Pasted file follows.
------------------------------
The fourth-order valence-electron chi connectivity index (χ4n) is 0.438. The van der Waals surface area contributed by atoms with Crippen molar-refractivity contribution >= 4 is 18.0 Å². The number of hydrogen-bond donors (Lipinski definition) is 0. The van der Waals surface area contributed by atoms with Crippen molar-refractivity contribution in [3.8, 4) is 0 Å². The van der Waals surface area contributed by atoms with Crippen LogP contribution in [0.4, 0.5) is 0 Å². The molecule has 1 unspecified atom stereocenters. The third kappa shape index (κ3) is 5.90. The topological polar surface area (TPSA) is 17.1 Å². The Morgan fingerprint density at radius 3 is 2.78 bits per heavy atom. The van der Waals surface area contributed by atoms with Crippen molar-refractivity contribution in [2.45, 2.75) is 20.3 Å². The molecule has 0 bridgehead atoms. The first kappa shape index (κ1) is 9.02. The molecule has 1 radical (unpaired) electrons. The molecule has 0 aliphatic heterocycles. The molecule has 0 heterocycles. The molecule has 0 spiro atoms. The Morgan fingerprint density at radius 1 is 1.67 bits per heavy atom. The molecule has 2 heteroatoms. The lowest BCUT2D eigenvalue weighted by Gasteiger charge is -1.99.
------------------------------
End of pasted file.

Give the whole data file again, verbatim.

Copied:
The fourth-order valence-electron chi connectivity index (χ4n) is 0.438. The van der Waals surface area contributed by atoms with Crippen molar-refractivity contribution >= 4 is 18.0 Å². The number of hydrogen-bond donors (Lipinski definition) is 0. The van der Waals surface area contributed by atoms with Crippen molar-refractivity contribution in [3.8, 4) is 0 Å². The van der Waals surface area contributed by atoms with Crippen LogP contribution in [0.4, 0.5) is 0 Å². The molecule has 1 unspecified atom stereocenters. The third kappa shape index (κ3) is 5.90. The topological polar surface area (TPSA) is 17.1 Å². The Morgan fingerprint density at radius 3 is 2.78 bits per heavy atom. The van der Waals surface area contributed by atoms with Crippen molar-refractivity contribution in [2.45, 2.75) is 20.3 Å². The molecule has 0 bridgehead atoms. The first kappa shape index (κ1) is 9.02. The molecule has 1 radical (unpaired) electrons. The molecule has 0 aliphatic heterocycles. The molecule has 0 heterocycles. The molecule has 0 spiro atoms. The Morgan fingerprint density at radius 1 is 1.67 bits per heavy atom. The molecule has 2 heteroatoms. The lowest BCUT2D eigenvalue weighted by Gasteiger charge is -1.99.